I hesitate to call it complete yet but for the most part www.chrisumbel.com has been ported from ASP.Net to Django. Sure, there really isn't a lot to this site so no port would have been incredibly painful but I'm quite pleased with the effort level (or lack thereof) required to get it done.
Aside from just this port it's been a long and interesting ride for just a bunch of blog posts and comments.
Ancient History: Rails in my basement
In reality the story began with Ruby on Rails several years back. This site still bares the look, feel, basic data structure and even a few blog posts from kilnaar.com which was based on a Rails and MySQL stack and spent most of its time running on various OpenBSD, Solaris and Linux machines in my basement.
While I was always pleased with kilnaar.com it got to the point that I became sick of hosting it myself. I was lucky to go all those years with no major hardware failures considering most of them were spent on a rickety a old Sun Ultra 10 MySQL box and a PIII Dell PowerEdge 1300 webserver. Ultimately I ended up slapping it in a Linux VM which ran on a MacBook whose screen was actually held together with duct tape.
In January 2009 I decided it was time to move on and build a bit more of an identity. To that end I bought the domain name chrisumbel.com. While I was in the mood for fresh starts I figured, what the hell, I'll start over with a new codebase and go with plain-old-web-forms-ASP.Net, SQL Server and Entity Framework data access all hosted cheaply on godaddy.
Why the Microsoft stack? I honestly can't answer that. I'm intimately familiar with all the technologies involved considering I was a .Net developer for years and currently hold a post a SQL Server DBA. That made the barrier to entry quite low to be sure. Still I was ending up with virtually the same application that already ran well under rails. I probably could have gotten away with just switching the logo. I guess it was just something to do.
It had been a few years since I've worked with ASP.Net and guess I forgot why I went to rails in the first place. Since I'm not getting paid to do this site, let alone by the hour or keystroke there was no real benefit from me choosing that stack. Even within the confines of the .Net I really should have investigated ASP.Net MVC as that would have likely allowed me to get away with a lot less thinking. I have far more important problems to solve with my time rather than gluing an architecture together.
I changed platforms for all the wrong reasons. I changed mainly for changes sake. There were no good financial or technical reasons.
The godaddy hosting also didn't end up working for me. Even for such a simple site I'm the kind of guy who needs (or at least wants) a bit of control over IIS. I was unable to use my own HttpHandlers and had no control over authentication schemes. For many people, if not most, that would be absolutely fine. I certainly won't badmouth it. It was, however, a thorn in my side. Because of this I ended up going to virtualized hosting which costed a bit more but I was happy to spend the money at that point. I was getting traffic and having enough fun doing it to spend the cash.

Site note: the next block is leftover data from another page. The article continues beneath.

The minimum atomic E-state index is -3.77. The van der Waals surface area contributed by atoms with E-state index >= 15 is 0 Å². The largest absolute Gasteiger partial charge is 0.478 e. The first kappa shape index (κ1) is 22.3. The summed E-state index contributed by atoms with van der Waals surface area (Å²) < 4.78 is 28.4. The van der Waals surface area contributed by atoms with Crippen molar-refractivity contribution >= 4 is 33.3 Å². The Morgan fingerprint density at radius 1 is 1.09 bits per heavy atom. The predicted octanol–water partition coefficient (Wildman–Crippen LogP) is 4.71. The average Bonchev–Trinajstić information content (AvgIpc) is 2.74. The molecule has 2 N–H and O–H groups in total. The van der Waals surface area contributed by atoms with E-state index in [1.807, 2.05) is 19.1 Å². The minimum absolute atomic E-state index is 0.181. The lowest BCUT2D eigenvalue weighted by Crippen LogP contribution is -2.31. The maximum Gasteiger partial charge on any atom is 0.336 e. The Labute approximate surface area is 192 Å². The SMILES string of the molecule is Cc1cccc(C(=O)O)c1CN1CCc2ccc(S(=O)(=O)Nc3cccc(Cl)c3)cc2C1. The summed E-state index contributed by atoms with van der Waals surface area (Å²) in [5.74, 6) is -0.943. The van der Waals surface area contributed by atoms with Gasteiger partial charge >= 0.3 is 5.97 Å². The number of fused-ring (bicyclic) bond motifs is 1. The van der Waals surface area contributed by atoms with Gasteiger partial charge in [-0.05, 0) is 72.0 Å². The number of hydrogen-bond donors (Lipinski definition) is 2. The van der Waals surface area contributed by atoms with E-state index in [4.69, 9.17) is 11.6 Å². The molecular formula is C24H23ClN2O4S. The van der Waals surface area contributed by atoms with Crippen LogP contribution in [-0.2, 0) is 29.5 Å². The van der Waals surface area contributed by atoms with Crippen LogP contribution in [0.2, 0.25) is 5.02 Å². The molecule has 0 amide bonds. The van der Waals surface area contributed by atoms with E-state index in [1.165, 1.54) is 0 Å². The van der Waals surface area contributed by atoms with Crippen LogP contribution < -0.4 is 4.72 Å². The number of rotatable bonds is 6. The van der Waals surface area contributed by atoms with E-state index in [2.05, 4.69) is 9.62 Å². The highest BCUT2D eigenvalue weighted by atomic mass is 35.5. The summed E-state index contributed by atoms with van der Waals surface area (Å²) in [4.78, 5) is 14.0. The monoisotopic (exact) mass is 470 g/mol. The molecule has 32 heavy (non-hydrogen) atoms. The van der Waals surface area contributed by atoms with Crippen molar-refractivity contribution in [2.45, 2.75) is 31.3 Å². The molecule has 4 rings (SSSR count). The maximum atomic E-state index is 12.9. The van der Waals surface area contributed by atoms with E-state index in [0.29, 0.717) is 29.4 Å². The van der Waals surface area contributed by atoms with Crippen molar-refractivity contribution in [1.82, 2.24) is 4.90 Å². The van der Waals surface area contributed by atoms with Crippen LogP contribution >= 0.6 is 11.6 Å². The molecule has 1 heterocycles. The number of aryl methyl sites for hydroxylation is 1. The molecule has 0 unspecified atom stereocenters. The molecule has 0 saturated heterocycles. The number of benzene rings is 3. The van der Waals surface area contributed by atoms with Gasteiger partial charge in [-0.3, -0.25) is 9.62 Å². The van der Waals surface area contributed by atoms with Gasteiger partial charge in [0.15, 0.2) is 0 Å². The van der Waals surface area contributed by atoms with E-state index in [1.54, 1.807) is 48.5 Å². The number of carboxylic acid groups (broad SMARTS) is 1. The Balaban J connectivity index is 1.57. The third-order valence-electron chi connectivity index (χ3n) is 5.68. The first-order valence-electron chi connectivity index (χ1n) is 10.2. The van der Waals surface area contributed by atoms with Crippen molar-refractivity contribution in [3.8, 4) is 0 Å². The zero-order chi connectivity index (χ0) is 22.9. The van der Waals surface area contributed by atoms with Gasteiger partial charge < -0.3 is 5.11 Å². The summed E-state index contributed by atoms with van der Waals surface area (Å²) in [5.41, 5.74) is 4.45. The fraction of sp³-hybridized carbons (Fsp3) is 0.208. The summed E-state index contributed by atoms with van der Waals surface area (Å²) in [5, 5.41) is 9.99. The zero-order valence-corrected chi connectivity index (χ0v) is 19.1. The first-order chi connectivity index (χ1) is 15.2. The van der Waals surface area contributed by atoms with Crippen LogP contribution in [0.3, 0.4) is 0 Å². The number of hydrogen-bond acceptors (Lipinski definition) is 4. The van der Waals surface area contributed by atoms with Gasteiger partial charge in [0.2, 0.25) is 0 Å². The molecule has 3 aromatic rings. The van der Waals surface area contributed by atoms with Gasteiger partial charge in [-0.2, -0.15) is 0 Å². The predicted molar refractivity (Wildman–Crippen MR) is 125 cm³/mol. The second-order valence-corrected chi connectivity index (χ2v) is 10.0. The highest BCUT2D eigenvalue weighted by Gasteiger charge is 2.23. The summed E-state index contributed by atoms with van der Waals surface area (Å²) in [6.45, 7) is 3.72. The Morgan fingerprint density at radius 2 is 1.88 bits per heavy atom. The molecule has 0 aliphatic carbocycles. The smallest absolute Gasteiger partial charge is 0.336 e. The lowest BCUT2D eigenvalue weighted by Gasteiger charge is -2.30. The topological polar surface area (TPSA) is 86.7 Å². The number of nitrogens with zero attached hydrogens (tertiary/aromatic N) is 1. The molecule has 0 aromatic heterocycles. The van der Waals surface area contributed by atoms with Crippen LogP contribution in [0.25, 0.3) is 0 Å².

Present day: Django
Despite the fun I was having with my site a lot more effort was required to make changes because of my design. I'm not going to start blasting ASP.Net here. While I firmly believe it's a generally less productive platform than Rails or Django most of the problems resulted from my own mistakes in the design process. Perhaps a serious re-architecting or adopting MVC could have saved me but another option, Django, presented itself.
An asset I had from other projects I was working on was a dedicated and somewhat underutilized Linux EC2 instance. Since I had that instance anyway and it had plenty of surplus capacity I decided to abandon ASP.Net altogether. By moving to this instance my hosting essentially became free and I had total control.
To be honest my old rails code could have possibly been adapted to my recent changes but Django, a python based web framework, caught my eye. The way "applications" (which would probably be called something more like components in other frameworks) plug right in together seems to make adopting (and adapting) third party code disarmingly simple.
The template system, which initially turned me off a bit, also ultimately turned out to impress me. At first I wanted something more rails-like with the actual core language powering it. That's quite difficult for Django, however. Due to Python's significant white-space it's nearly impossible to fit it in as a template language without getting hairy.
I certainly warmed up to Django's template language as time went on, though. It's designed with a single purpose, to be a template language. Because it was designed with one purpose in mind all the goodies are there for typical HTML processing tasks. It definitely feels like it was built for the job. The template inheritance also let me get a lot bang for my HTML buck.
Combined with it's data access Django imposes a good design upon you much like rails. It makes it very easy to not make mistakes that lead to maintainability nightmares just by pushing you in the right direction.
Microsoft uses the phrase "fall into the pit of success". In my opinion Django's do-the-right-stuff-in-the-right-place and don't-repeat-yourself (much) architecture delivers on that philosophy a bit better than ASP.Net.
Through all of these iterations this site is still really just a blog engine. If I wanted it to stay that way I'd have just used an existing blog engine. I do, however, ultimately want far more out of this site and I don't want it to be difficult to get there. I believe Django is the key to achieving that goal but only time will tell.
Thu Aug 20 2009 18:08:00 GMT+0000 (UTC)